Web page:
Today we continue our series of stories about children with autism in Ontario. The Ontario government’s recent announcement that IBI services are no longer available to children aged five and older has had devastating consequences for many families, including the family of six-year-old Xander. If you have a story to tell, send an email to kirsten(at)runningforautism(dot)com.
When Xander started provincially funded IBI services in December 2015, his family breathed a sigh of relief. He was two months shy of his sixth birthday, and he had been on the waitlist for three years. His initial baseline assessment showed delays in several areas: he was not consistently responding to his name, his vocabulary was extremely limited, and he struggled with tasks like tracing letters and using scissors. Back then, he could not even tolerate sitting at a desk for any length of time.
Xander’s IBI team identified fourteen therapy goals for him to work towards. That is a lot for any child to accomplish. But Xander quickly became a poster child for the effectiveness of IBI therapy.
Within three months, he had accomplished – and in some cases surpassed – every one of those fourteen therapy goals. He was responding to his name and he could recite his home phone number. His vocabulary was growing steadily and he was learning to make requests verbally. He developed the ability to follow simple instructions, and he could now sit at a desk working for up to ten minutes.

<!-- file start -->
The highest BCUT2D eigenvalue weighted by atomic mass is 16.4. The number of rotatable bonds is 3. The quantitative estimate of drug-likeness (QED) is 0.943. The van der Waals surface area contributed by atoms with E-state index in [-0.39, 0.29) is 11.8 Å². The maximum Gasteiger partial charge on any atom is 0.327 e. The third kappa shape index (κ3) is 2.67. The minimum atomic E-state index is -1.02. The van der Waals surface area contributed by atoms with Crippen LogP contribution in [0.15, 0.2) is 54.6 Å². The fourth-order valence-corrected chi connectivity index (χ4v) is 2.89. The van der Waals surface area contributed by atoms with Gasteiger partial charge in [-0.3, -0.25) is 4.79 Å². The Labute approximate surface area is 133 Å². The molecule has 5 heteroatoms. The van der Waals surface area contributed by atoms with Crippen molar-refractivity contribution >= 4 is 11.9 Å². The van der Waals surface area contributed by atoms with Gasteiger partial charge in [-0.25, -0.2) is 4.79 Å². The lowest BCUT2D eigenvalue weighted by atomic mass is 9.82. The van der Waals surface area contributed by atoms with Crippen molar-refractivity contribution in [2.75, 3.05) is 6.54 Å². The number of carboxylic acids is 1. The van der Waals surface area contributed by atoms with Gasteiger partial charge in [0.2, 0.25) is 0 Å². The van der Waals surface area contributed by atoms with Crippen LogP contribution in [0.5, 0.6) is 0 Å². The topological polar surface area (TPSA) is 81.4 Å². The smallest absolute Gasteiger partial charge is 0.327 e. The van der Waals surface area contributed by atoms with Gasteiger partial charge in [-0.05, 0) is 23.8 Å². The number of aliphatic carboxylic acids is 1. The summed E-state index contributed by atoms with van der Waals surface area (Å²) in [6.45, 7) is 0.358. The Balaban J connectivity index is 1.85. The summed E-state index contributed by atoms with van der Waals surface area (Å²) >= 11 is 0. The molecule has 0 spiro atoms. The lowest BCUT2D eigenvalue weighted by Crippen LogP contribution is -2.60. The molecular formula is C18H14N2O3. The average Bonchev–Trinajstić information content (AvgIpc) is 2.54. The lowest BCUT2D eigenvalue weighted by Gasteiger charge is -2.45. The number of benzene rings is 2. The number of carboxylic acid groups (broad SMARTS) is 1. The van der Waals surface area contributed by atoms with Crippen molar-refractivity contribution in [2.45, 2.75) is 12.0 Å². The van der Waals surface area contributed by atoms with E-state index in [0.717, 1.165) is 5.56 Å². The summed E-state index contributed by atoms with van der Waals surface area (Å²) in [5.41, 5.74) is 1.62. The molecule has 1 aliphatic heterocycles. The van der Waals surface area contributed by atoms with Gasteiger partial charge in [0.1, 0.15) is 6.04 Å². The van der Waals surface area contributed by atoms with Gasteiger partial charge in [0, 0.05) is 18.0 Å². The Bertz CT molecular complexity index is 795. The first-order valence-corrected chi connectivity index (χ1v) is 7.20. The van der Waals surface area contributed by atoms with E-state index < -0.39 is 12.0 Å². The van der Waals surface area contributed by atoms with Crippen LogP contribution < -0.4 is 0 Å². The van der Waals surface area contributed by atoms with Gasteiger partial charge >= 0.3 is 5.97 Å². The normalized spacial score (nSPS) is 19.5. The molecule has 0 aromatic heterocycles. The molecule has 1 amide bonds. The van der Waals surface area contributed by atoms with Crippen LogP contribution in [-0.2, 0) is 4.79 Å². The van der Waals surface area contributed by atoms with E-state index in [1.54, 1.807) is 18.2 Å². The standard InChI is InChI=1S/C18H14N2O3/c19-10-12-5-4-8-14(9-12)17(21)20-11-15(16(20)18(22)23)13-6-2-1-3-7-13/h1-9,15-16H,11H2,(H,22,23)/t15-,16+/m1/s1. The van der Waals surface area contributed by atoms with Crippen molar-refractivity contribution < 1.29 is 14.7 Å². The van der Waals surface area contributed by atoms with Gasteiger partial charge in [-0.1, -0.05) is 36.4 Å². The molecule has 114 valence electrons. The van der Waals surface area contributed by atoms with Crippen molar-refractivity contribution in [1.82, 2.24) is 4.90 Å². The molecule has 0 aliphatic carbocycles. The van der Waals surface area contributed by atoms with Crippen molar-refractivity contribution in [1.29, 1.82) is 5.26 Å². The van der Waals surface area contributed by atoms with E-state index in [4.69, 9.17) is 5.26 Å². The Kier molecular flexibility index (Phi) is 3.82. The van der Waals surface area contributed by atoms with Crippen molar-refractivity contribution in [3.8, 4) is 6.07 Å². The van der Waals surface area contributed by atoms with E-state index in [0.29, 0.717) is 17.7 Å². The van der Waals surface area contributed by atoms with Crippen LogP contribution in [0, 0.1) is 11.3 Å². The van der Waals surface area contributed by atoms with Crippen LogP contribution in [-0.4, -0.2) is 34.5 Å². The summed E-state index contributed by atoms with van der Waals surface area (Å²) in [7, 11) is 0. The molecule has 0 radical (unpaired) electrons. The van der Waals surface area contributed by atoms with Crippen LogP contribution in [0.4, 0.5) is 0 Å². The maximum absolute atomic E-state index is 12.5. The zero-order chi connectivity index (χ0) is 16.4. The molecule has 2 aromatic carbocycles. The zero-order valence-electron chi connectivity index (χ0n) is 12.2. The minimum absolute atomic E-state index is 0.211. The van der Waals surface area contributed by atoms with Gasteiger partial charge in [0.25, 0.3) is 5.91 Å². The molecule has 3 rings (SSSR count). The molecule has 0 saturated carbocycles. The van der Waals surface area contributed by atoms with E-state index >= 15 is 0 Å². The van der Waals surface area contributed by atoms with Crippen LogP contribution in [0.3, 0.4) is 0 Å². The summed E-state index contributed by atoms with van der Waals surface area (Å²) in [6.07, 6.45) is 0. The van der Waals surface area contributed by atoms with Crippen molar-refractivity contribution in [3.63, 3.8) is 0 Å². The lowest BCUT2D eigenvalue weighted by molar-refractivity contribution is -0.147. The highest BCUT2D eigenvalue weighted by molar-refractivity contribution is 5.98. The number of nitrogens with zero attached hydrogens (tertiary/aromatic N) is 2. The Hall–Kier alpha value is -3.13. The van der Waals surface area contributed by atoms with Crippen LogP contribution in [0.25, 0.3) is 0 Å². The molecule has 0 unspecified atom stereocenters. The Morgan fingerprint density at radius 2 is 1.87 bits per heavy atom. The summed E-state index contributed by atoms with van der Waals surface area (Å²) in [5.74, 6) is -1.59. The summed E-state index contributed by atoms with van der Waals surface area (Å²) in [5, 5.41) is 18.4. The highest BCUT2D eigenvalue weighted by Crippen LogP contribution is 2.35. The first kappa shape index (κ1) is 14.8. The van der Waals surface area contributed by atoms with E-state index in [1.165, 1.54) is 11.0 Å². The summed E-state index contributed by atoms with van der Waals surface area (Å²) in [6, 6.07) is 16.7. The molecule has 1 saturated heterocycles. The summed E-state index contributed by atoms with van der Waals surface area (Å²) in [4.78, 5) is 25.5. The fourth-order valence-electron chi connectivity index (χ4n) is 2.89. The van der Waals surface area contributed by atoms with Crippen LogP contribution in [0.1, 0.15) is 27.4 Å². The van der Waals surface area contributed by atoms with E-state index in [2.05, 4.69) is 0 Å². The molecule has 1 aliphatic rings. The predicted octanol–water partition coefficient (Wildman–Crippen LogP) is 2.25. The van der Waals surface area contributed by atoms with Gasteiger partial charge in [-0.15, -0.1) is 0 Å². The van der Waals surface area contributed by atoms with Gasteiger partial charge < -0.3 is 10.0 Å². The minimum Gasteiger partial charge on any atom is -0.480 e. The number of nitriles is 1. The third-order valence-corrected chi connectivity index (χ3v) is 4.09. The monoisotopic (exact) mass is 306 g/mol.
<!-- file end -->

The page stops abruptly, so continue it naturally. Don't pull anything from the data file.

In other words, IBI had given Xander the building blocks, a solid foundation upon which to build. In the next phase of IBI, he was going to build on that foundation and learn how to use his newfound skills in a functional, meaningful way.
That, at least, was the plan. Then the Ontario government came along with its announcement that IBI will no longer be provided to children aged five and older. Children of that age who are already receiving IBI services are going to be phased out of the program.
This news has been a devastating blow to Xander’s parents. In just a few short months, they saw their son start to blossom. Now they are faced with the prospect of him losing access to a method of intervention that has unlocked all kinds of potential in him. The future, that was looking so full of promise, is once again uncertain.
The Ontario government is trying to sugar-coat this by saying it is in the best interest of the kids. They are offering affected families one-time payments that do not come close to making a dent in the expense of IBI therapy. The alternative services they are offering to older children is not nearly as effective as IBI.
Xander’s story is one of a myriad tragedies affecting Ontario families in the wake of this announcement. He is living proof that IBI can and does work for older children, and unless some kind of miracle happens, he could become living proof of what happens when you remove such a crucial service from a child with autism.
By Kirsten Doyle. Photo courtesy of Xander’s mom, Shannon.